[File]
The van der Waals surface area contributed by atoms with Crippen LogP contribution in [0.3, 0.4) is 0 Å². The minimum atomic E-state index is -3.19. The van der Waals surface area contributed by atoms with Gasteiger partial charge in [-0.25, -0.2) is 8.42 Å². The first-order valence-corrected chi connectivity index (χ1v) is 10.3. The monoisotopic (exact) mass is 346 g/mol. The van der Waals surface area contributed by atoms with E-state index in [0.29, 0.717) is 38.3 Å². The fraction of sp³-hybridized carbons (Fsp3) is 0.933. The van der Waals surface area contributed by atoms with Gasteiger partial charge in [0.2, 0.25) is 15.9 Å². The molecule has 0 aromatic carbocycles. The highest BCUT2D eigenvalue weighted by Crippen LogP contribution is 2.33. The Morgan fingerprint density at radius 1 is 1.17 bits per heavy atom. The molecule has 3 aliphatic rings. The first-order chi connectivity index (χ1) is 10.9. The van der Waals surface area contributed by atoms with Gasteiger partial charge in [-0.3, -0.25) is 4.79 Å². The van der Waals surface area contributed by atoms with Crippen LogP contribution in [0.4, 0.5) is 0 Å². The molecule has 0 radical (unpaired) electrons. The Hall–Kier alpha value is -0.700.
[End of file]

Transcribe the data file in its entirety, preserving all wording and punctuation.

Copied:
The van der Waals surface area contributed by atoms with Crippen LogP contribution in [0.3, 0.4) is 0 Å². The minimum atomic E-state index is -3.19. The van der Waals surface area contributed by atoms with Gasteiger partial charge in [-0.25, -0.2) is 8.42 Å². The first-order valence-corrected chi connectivity index (χ1v) is 10.3. The monoisotopic (exact) mass is 346 g/mol. The van der Waals surface area contributed by atoms with E-state index in [0.29, 0.717) is 38.3 Å². The fraction of sp³-hybridized carbons (Fsp3) is 0.933. The van der Waals surface area contributed by atoms with Gasteiger partial charge in [0.2, 0.25) is 15.9 Å². The molecule has 0 aromatic carbocycles. The highest BCUT2D eigenvalue weighted by Crippen LogP contribution is 2.33. The Morgan fingerprint density at radius 1 is 1.17 bits per heavy atom. The molecule has 3 aliphatic rings. The first-order chi connectivity index (χ1) is 10.9. The van der Waals surface area contributed by atoms with Gasteiger partial charge in [-0.3, -0.25) is 4.79 Å². The van der Waals surface area contributed by atoms with Crippen LogP contribution in [0.4, 0.5) is 0 Å². The molecule has 0 radical (unpaired) electrons. The Hall–Kier alpha value is -0.700.